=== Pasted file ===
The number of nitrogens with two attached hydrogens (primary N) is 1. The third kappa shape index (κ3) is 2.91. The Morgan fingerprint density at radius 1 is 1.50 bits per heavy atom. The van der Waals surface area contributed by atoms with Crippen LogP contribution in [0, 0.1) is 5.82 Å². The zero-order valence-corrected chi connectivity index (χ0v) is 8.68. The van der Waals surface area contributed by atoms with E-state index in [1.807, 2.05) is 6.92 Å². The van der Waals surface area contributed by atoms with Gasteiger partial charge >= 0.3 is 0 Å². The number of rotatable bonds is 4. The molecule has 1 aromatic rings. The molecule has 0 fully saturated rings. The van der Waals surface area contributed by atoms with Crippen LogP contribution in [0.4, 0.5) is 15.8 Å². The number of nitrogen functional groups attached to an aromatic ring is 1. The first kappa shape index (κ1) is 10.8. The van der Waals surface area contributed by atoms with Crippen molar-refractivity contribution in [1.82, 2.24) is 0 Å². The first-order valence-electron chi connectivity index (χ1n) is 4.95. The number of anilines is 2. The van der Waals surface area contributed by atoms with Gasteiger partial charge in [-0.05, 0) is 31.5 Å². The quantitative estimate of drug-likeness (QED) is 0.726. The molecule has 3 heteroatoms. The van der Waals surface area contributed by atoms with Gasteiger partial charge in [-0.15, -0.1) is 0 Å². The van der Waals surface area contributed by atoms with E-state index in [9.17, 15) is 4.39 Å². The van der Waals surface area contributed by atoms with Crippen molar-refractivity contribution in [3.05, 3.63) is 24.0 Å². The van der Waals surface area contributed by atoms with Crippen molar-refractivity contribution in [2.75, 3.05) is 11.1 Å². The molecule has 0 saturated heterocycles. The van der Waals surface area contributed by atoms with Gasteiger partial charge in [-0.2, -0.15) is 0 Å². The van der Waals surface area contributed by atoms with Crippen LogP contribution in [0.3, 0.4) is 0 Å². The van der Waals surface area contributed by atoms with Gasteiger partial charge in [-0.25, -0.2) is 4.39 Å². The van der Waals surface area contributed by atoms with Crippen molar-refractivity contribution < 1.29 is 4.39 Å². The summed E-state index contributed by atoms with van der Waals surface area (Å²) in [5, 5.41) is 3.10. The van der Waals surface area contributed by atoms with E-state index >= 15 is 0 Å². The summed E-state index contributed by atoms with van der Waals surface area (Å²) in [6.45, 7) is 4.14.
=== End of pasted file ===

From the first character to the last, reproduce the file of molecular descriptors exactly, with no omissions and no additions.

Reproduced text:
The number of nitrogens with two attached hydrogens (primary N) is 1. The third kappa shape index (κ3) is 2.91. The Morgan fingerprint density at radius 1 is 1.50 bits per heavy atom. The van der Waals surface area contributed by atoms with Crippen LogP contribution in [0, 0.1) is 5.82 Å². The zero-order valence-corrected chi connectivity index (χ0v) is 8.68. The van der Waals surface area contributed by atoms with E-state index in [1.807, 2.05) is 6.92 Å². The van der Waals surface area contributed by atoms with Gasteiger partial charge >= 0.3 is 0 Å². The number of rotatable bonds is 4. The molecule has 1 aromatic rings. The molecule has 0 fully saturated rings. The van der Waals surface area contributed by atoms with Crippen LogP contribution in [0.4, 0.5) is 15.8 Å². The number of nitrogen functional groups attached to an aromatic ring is 1. The first kappa shape index (κ1) is 10.8. The van der Waals surface area contributed by atoms with Crippen molar-refractivity contribution in [1.82, 2.24) is 0 Å². The first-order valence-electron chi connectivity index (χ1n) is 4.95. The number of anilines is 2. The van der Waals surface area contributed by atoms with Gasteiger partial charge in [-0.05, 0) is 31.5 Å². The quantitative estimate of drug-likeness (QED) is 0.726. The molecule has 3 heteroatoms. The van der Waals surface area contributed by atoms with Gasteiger partial charge in [-0.15, -0.1) is 0 Å². The van der Waals surface area contributed by atoms with E-state index in [9.17, 15) is 4.39 Å². The van der Waals surface area contributed by atoms with Crippen molar-refractivity contribution in [3.05, 3.63) is 24.0 Å². The van der Waals surface area contributed by atoms with Crippen molar-refractivity contribution in [2.75, 3.05) is 11.1 Å². The molecule has 0 saturated heterocycles. The van der Waals surface area contributed by atoms with Gasteiger partial charge in [-0.2, -0.15) is 0 Å². The van der Waals surface area contributed by atoms with Crippen LogP contribution in [0.3, 0.4) is 0 Å². The van der Waals surface area contributed by atoms with Gasteiger partial charge in [-0.25, -0.2) is 4.39 Å². The van der Waals surface area contributed by atoms with Crippen molar-refractivity contribution < 1.29 is 4.39 Å². The summed E-state index contributed by atoms with van der Waals surface area (Å²) in [5, 5.41) is 3.10. The van der Waals surface area contributed by atoms with E-state index >= 15 is 0 Å². The summed E-state index contributed by atoms with van der Waals surface area (Å²) in [6.45, 7) is 4.14.